Male Infertility

What is the cause of male infertility?

  • Evaluation of a man’s fertility can be a multistep process for clinicians and patients alike.  There are a wide range of potential causes that may contribute to reproductive difficulties including genetic, congenital, medical, surgical, environmental, and psychosocial etiologies.  These can include genitourinary anomalies at birth, previous reconstructive surgeries, exposures to chemotherapy or radiation, certain hormone therapies, smoking, endocrine disorders such as diabetes mellitus, previous sexually transmitted diseases, neurologic disorders, or trauma.

How common is male infertility?

  • Infertility affects approximately 15% of couples who attempt to conceive.  Male factor infertility may be attributable to approximately 50% of infertile relationships: 30% of couples due to a significant male factor alone and 20% with combined male and female factors.  Infertility may be considered to exist after 12 months of attempted conception without any form of contraception.  This should be considered in the setting that pregnancy rates through intercourse in couples are approximately 20-25% per month and 90% at one year. 

How is male infertility diagnosed?

  • The fertility workup requires an assessment of each relationship partner involved.  A general workup includes a thorough history and physical.  A discussion of the duration of a couple’s infertility, previous attempted treatments, and prior pregnancies is crucial.  The history also includes a reproductive and sexual history, identifying any past medical and surgical history, as these will help to identify common causes of infertility.  The physical exam will also give important information regarding the overall health of the male and a focused genital exam may reveal varicoceles (dilated varicose veins), spermatic cord abnormalities, or testicular concerns.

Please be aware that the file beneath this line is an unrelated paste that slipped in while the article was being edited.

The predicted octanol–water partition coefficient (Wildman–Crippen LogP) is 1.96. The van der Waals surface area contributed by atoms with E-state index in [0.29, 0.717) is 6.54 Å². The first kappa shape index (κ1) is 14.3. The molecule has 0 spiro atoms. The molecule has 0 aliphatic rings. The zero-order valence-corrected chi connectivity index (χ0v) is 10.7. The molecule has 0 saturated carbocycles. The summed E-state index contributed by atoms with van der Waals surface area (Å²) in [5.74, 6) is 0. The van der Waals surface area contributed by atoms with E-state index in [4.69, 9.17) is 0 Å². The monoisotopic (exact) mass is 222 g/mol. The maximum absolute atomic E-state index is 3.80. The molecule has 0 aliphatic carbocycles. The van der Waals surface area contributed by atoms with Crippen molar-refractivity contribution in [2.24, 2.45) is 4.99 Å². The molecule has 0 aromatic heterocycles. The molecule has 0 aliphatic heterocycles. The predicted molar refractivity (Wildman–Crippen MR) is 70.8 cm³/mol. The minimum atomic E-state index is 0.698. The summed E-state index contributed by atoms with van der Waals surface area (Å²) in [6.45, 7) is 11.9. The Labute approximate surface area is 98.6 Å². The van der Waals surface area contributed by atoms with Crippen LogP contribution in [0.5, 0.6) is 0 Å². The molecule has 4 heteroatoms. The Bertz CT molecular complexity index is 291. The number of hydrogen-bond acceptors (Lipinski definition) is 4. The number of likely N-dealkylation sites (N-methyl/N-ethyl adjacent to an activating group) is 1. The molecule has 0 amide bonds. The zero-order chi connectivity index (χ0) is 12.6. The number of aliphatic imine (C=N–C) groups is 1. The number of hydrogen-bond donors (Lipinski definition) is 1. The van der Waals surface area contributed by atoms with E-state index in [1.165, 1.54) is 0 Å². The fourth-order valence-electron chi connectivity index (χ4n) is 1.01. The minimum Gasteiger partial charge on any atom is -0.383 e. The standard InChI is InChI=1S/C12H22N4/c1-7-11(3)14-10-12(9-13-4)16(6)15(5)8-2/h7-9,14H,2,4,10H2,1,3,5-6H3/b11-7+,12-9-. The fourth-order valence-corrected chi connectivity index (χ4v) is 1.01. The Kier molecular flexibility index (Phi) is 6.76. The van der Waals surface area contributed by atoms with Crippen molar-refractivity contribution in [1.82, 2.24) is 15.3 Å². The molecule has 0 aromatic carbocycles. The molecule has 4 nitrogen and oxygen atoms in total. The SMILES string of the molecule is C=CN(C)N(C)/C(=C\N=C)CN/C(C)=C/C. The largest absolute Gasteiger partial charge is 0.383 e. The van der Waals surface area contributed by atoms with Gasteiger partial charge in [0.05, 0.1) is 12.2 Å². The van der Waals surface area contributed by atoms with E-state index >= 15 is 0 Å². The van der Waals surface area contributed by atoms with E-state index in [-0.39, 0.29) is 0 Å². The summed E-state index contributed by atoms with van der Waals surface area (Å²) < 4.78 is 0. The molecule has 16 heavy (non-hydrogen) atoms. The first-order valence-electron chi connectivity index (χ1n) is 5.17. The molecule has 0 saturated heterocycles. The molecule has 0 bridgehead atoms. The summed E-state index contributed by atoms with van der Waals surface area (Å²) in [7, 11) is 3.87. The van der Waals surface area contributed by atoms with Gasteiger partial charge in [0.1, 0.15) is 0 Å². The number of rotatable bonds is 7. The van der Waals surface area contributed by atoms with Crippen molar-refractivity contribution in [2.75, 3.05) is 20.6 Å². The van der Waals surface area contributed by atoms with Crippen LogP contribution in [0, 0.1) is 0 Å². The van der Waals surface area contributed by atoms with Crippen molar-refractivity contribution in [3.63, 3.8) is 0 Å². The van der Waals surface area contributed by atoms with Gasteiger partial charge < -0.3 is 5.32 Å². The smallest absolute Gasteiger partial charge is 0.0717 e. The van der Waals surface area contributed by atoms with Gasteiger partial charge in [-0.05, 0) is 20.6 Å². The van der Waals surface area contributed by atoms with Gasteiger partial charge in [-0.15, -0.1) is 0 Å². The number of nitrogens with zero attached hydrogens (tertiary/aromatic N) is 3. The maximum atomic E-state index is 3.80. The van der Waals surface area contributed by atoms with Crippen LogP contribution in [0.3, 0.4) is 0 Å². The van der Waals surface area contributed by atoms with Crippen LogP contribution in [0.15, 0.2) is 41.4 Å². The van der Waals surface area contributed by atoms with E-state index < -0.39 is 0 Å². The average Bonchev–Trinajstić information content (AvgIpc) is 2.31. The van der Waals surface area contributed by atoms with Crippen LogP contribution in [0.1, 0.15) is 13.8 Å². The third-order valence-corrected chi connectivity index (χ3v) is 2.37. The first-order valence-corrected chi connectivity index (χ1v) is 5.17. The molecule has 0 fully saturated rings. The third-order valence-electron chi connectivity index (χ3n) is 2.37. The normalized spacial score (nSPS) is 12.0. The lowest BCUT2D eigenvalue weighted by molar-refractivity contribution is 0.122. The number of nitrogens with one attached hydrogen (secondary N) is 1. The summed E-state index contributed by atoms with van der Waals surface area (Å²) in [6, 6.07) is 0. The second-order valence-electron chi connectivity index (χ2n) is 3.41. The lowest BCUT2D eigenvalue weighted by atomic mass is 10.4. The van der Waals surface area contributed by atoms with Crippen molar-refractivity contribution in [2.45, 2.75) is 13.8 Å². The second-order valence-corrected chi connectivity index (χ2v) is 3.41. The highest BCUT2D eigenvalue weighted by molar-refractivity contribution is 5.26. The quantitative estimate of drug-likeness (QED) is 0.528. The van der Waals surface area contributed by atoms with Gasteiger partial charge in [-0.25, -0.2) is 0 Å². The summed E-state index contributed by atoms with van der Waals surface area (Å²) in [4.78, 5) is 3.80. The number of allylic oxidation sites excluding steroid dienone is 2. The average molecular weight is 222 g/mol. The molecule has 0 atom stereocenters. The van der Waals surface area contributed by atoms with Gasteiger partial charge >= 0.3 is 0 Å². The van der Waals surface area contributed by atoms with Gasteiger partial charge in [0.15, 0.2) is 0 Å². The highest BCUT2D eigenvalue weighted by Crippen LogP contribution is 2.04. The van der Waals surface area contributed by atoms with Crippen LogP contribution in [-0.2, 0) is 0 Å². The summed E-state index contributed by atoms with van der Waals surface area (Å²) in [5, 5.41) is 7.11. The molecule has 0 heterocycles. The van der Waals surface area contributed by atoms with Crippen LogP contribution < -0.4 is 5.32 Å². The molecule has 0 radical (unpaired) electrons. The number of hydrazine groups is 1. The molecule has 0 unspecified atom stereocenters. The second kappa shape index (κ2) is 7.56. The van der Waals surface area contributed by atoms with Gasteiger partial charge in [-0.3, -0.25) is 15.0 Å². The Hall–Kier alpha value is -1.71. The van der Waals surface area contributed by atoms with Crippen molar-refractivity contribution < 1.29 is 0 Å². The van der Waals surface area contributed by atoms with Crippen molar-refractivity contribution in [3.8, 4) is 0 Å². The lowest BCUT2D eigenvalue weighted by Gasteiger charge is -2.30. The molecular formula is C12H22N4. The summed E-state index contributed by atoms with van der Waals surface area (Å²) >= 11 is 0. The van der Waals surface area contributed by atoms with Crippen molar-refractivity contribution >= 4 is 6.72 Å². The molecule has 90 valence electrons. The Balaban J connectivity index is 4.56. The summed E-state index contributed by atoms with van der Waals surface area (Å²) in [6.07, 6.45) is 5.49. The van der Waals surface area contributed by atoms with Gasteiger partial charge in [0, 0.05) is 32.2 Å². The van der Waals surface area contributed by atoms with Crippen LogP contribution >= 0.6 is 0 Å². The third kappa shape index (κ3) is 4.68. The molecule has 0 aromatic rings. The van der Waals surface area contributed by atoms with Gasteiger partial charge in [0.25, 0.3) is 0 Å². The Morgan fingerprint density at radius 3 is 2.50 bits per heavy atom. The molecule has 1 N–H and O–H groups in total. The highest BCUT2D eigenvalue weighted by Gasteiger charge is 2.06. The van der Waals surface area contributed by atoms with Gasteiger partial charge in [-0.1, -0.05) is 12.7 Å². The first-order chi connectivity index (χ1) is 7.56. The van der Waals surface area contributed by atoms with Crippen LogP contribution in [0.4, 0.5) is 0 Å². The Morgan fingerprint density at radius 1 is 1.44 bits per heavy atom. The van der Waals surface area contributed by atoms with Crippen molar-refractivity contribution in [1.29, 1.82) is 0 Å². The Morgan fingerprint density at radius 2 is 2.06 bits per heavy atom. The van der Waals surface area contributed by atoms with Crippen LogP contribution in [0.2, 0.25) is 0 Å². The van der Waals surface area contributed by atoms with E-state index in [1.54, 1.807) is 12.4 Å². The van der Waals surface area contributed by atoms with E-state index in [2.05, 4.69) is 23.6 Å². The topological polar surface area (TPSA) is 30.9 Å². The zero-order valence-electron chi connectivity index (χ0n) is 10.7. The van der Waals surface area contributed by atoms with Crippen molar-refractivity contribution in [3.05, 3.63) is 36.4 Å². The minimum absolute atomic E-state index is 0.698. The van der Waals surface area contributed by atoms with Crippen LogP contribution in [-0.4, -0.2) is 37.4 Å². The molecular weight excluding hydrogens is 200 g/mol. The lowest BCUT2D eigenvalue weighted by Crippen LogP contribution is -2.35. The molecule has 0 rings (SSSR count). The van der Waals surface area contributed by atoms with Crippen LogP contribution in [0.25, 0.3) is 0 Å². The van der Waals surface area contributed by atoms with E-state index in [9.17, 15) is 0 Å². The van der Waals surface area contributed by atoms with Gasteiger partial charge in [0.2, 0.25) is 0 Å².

• In addition to patient history and physical, bloodwork is routinely performed to evaluate the hormonal interaction between the hypothalamus, pituitary, and testicles. 
  • Importantly, a semen analysis should be performed.  The semen analysis is arguably the most important laboratory evaluation of the male undergoing an infertility workup.  At minimum, 2 semen analyses should be obtained with a similar duration of abstinence for consistency.  The ideal abstinence period is at least 2-3 days.  Shorter periods may give artificially low semen concentrations, whereas longer periods may affect sperm motility. 
  • After the initial workup is performed, testing such as imaging, additional semen investigation, or genetic evaluation may also be warranted.

What are the treatment options for male infertility?

  • The treatment options for male infertility depend on the cause.  If a hormonal imbalance or production problem is causing the lack or decreased sperm production, medication or adjustments to the hormonal axis may be able to restore or increase sperm production. 
  • If the cause is an obstruction (as in the case of a previous vasectomy, scarring or inflammation from infection, or epididymal cysts) surgical treatment to restore patency of the vas deferens or bypass the obstruction are options.  Additionally, sperm retrieval from the testicle may be performed directly for many of these cases. 

Our Surgeon

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Kevin J. Campbell, MD, MS
Assistant Professor
Department of Urology
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